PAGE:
• 🤔 My Analysis: South East Asia is a battleground for big tech and super apps. Singapore is an overbanked and unique market, with 2.3 accounts per person. The incumbent banks are incredibly innovative, cashback is the norm, with cards ranging between 5% and 10% cashback depending on the fee structure. Local super apps like Grab and Gojek are battling Ali and Tencent and the western giants. As a result, there are SO many payment types in Singapore.  

  • 🤔 My Analysis: Instead of trying to be another wallet, Google has focused on being super lightweight, which is super interesting. It's feature-rich, deeply market-specific, but able to be lightweight.  The "getting out of the way" design approach could be fundamental for them to win in markets with a glut of super apps and wallets.

2. Ant launches its trade finance blockchain platform (Finextra)

  • Its new platform is called "Trusple," a contraction of "trust made simple." (I guess portmanteau are in)  Buyers and sellers can upload trading orders to the platform, which automatically generates a smart contract with logistics information. The banks of both buyers and sellers can then process payments using Antchain.

  • 🤔 My Analysis: Trust that something will get delivered or that you will get paid is a significant problem. In China, counterfeit goods and fraud are still substantial issues (which, if you've ever bought anything on Wish, you might be familiar with). By outsourcing the release of funds to a cryptographically-driven-workflow technology, the chances of fraud are counterfeit decrease.  

  • 🤔 My Analysis: Antchain is the auditor and the workflow tool that extends beyond the Ali ecosystem. Think about that for a second.  Whether Ali is involved or not in the sale, you get the same guarantee of being paid or receiving goods. They built marketplace-as-a-service.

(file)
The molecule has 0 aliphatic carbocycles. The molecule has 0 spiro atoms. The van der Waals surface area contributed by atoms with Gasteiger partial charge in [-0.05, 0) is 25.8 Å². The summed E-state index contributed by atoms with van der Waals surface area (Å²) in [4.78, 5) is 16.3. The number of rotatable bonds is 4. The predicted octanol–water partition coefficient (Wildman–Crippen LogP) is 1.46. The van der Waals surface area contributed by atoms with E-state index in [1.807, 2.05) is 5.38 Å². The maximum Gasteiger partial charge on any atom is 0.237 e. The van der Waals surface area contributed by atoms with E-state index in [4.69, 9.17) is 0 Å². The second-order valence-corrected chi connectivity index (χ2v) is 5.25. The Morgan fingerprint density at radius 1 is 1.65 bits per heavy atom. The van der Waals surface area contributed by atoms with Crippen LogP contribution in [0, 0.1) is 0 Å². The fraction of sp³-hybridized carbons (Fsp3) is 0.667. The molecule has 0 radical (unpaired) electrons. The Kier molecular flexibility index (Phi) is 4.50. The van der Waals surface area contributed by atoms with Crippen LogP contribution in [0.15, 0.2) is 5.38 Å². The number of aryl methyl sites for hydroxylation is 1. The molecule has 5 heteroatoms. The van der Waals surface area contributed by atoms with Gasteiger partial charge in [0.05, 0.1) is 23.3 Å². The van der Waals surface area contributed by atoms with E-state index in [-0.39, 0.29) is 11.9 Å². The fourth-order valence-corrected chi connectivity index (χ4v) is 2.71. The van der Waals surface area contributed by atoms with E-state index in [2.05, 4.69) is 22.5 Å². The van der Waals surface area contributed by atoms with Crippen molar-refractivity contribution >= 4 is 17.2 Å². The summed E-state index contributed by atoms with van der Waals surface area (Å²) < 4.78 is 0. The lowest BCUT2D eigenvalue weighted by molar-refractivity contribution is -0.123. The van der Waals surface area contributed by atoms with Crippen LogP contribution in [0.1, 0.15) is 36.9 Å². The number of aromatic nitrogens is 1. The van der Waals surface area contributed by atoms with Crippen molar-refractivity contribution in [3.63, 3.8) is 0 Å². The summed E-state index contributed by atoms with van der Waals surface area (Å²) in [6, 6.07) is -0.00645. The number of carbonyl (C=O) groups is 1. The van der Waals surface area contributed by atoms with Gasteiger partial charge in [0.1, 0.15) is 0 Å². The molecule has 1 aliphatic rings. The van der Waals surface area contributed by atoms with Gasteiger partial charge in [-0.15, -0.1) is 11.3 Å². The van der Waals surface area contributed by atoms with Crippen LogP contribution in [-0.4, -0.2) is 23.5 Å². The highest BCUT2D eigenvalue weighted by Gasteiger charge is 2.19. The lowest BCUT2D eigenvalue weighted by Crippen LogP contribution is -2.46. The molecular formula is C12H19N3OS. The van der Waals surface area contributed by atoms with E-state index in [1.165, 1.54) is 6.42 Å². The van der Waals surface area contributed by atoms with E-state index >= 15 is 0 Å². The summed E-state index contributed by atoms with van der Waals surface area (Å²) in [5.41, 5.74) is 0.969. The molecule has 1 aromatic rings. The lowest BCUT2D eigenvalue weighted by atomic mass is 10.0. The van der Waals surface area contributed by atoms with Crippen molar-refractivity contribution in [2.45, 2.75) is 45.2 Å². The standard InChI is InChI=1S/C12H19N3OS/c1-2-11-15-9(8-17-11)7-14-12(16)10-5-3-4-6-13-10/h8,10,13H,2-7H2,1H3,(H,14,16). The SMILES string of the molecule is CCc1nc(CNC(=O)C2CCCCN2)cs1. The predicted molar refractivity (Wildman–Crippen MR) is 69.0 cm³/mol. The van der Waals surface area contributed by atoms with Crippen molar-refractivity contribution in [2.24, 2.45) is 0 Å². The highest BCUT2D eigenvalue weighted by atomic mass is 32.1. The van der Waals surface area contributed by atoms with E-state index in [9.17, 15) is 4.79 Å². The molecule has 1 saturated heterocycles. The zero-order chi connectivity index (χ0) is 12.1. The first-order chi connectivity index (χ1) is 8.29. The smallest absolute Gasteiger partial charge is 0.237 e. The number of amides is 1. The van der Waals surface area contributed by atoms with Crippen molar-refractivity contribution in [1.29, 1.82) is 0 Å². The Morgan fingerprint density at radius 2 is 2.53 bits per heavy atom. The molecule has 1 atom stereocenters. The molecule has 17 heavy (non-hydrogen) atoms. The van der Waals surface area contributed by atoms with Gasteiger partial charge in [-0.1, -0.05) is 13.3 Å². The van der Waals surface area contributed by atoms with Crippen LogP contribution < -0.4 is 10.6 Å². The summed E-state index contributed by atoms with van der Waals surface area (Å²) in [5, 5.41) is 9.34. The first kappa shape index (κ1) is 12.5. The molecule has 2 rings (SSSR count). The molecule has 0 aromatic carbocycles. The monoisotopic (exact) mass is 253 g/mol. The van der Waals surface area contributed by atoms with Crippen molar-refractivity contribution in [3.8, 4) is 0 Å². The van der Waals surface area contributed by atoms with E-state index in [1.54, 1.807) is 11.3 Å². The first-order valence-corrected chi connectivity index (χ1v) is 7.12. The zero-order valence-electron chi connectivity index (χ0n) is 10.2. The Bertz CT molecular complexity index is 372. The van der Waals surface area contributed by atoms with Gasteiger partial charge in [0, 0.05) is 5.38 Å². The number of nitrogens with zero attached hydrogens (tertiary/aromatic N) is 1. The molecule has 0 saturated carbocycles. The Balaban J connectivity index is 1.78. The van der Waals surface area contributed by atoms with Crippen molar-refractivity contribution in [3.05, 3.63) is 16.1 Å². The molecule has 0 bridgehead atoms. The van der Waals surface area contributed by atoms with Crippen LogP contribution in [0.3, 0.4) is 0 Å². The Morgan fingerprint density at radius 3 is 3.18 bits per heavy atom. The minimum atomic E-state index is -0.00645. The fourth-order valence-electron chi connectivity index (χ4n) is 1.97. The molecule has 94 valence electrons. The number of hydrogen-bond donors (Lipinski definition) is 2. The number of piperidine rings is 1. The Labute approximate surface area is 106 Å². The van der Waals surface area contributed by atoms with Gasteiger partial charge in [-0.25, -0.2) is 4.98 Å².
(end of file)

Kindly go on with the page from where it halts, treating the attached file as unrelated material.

• Isn't it interesting how corporate blockchain's get crapped on in the west, but China sees real value?

Good reads 📚

1. Multiplayer fintech - Braid Blog

  • Killer quotes here: "finance and fintech have remained stubbornly single-player. We still call it personal finance". "If the primary tool of one's financial life is the checking account, what's missing right now is a layer of collaborative tools that live on top of our primary accounts." "Fintech has a lot to learn from products like Figma and Dropbox."

  • 🤔 My Analysis: The layer above banking is solving deeper problems, without an underlying financial product attached, and feels like a natural next step for fintech. Solve a big enough problem, and you can justify a SaaS pricing model.  

  • 🤔 My Analysis: Embedded finance will change the game when the business model of consumer fintech changes. We don't need more lifestyle brands built on card rails. We need products that solve customer contexts.  Contexts like parenting, being a landlord, group savings. (And if you want to look a little way out, the real opportunity is for those then to be built as APIs, and big tech to aggregate them, e.g., Rightfoot)

2. API Led fintech - Blog by Aneesha Raghunathan

  • This blog is a playbook for how to build API first fintech businesses. Quotes in here from Aneesha like "To understand the behavior of non-fintech customers adopting the APIs who are introducing financial services, look for proof points around their gross churn decreasing as financial products attach rate increases."

  • 🤔 My Analysis: The fintech API space is crowded, well funded, and it's hard to tell who the winners and losers will be. I believe that the near term future of finance is more like schools of fish specialists APIs.  Fintech APIs may get re-aggregated by platforms like Plaid someday, but there's value in doing one thing well, especially when some finance areas are complicated.

3. Gen Z and Millenial fintech - a16z Podcast 🎙

  • "Millenials had the one-two punch of 2008, and now 2020," for nearly their whole life, banks have been the bad guys. The podcast talks through the journey of how first millenial fintech was about lending, but increasingly it's evolved around the real problems.  

  • 🤔My analysis: We're seeing Neo banks evolve around being fairer digital banks with a brand (e.g., Current, Step) and credit score building (Chime, CredAI). But there are so many complex problems above providing a checking or deposit account. I wonder if for entrepreneurs starting a company today, is it better to try and compete with Chime, knowing that megabanks are still so large. Or would it be better to move a layer up?

Tweets of the week 🕊

I'm gonna be honest, that Starling bank tweet got me. Turns out it's about a pledge to plant trees (Branching out. Get it? 🙄)

That's all for now, what are your big trends for the week?